If there's anything Denver CO homeowners wished for, it was for hailstorms to never hit their homes. True enough, hailstorms are devastating. From pea to softball-sized ice stones hitting and causing destruction on your tile roof, it is nightmarish scenario bringing forth huge expenses for roof repairs or replacement.
However, regardless whether you're using traditional 19th century clay tiles or modern limestone-mixed concrete tiles, it pays to know if hail really caused the damage to your roof or something else entirely. Vertex has a great excerpt about determining hail damage on tile roofs below.
Is It Hail Damage?
So, now it’s been determined whether the tiles are clay or concrete. But, is it hail damage, or was the damage caused by something else? And what constitutes damage to roof tile, regardless of origin? In general, functional damage to clay or concrete tiles is defined as chipped or broken tiles which have measurably and significantly reduced the functionality of the roof covering, thereby inhibiting the ability of the tiles to shed water and allowing water to get beneath the tile.
Both concrete and clay roof tiles are resilient, even more so than the more common composition asphalt shingles. In fact, based on field observations and laboratory testing, it has been established that hailstones less than 2 inches in diameter will generally not damage a competent and properly installed concrete or clay tile. Damage to tiles may be a result of mishandling during installation, improper installation, and foot traffic, all of which are considered to be mechanical damage. (Continued)
Is it possible to repair the hailstorm damage on your Denver CO clay tile roof? Good news: you definitely can. However, some few exceptions exist. Repairs are only applicable if your clay tile roof only suffered small hairline cracks and micro-chipping across the roof suffering hailstorm damage. SF Gate Home Guides clarifies the extent you can repair hail-damaged clay or concrete tile roofs before you can replace them.
Dealing with Hail Damage
While small hailstones that are less than 2 inches in diameter don’t typically damage clay tiles, those larger than 2 inches in diameter can break off or chip the tile and cause cracks that go all the way through. Typically, the center of clay tile is more resistant than the edges, but hairline cracks might occur anywhere on the tiles if the hail is large enough.
Repairing Chips and Hairline Cracks
If small hailstones have damaged your clay roofing tile, the damage is usually limited to shallow hairline cracks. However, it is possible for small chips to break off the edges and corners of the tile. Both types of damage can usually be repaired without replacing the tiles. Patch cracks and small chips by filling them with roofing mortar. Choose a day when no rain is expected for at least 24 hours to ensure the mortar has time to cure properly. (Continued)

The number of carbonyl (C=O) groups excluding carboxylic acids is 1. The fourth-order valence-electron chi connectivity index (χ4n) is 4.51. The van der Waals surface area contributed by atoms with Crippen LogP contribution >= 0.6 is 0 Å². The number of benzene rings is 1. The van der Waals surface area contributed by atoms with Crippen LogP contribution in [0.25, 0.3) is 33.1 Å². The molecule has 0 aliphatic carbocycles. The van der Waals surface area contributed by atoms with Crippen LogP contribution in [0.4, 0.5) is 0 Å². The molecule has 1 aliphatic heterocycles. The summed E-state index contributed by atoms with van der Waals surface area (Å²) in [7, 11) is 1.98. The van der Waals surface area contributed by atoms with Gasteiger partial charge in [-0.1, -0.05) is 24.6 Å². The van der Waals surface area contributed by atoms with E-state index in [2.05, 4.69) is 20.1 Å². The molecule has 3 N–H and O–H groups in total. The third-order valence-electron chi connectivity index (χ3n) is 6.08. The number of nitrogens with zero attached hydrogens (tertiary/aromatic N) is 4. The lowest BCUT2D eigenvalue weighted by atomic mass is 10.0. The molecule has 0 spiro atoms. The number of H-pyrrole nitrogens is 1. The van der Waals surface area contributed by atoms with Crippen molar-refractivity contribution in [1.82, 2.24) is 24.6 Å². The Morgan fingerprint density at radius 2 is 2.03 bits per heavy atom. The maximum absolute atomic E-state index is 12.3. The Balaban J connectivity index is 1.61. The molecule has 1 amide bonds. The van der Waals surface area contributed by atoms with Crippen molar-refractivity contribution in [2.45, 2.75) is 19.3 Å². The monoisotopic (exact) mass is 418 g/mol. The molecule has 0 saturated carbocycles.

Let's expand the options you have for repairs. It's cost-effective and even Denver CO homeowners can repair their roof suffering from hailstorm damage. In addition to brittle or cracking tiles, Traditional Product Reports talks about the other roofing component failures that lead to clay tile damages during hailstorms. Read more about it below.
SOURCES OF FAILURE.
Well-made clay roofing tiles are extremely durable; most will last over a century under most conditions. If a tile roof is leaking, common causes are: (a) failure of metal flashings; (b) failure of the metal fasteners; and (c) a few broken tiles caused by careless roofers, cascading ice, etc. Unless all the tiles have been smashed by a catastrophic hail storm, it's unusual to find that all the tiles on a roof are worn out or somehow damaged.
If failure of metal flashings is the source of most leaks, it's possible to lift a limited number of tiles, replace all flashings and re-lay the original tiles. During this process, you may also find some broken or cracked tiles. (An experienced roofer can tell by gentle tapping whether a tile retains its structural integrity or has hidden fissures.) Cracked or missing tiles should be replaced at this time. Work on an existing tile roof must be done by an experienced roof tile contractor; an inexperienced contractor may break more tiles than he or she replaces.
Sometimes a roof will start shedding perfectly good roof tiles because the original installer used cheap galvanized nails instead of copper. If the galvanized nails are rusting and failing, the only satisfactory solution is to remove all the tiles and re-lay them using copper or stainless steel nails. Even though this is a labor-intensive process, the result will be a lot more satisfactory -- and long lasting -- than an asphalt-shingle replacement.
Hailstorm damage is truly a handful and expensive. In this light, you'll definitely want to work with a reliable contractor with long-term experience and in-depth knowledge in repairing and installing your new clay tile roof. Roper Roofing is here to help you if you have yet to find a reliable contractor. You can contact us today to know more about our services!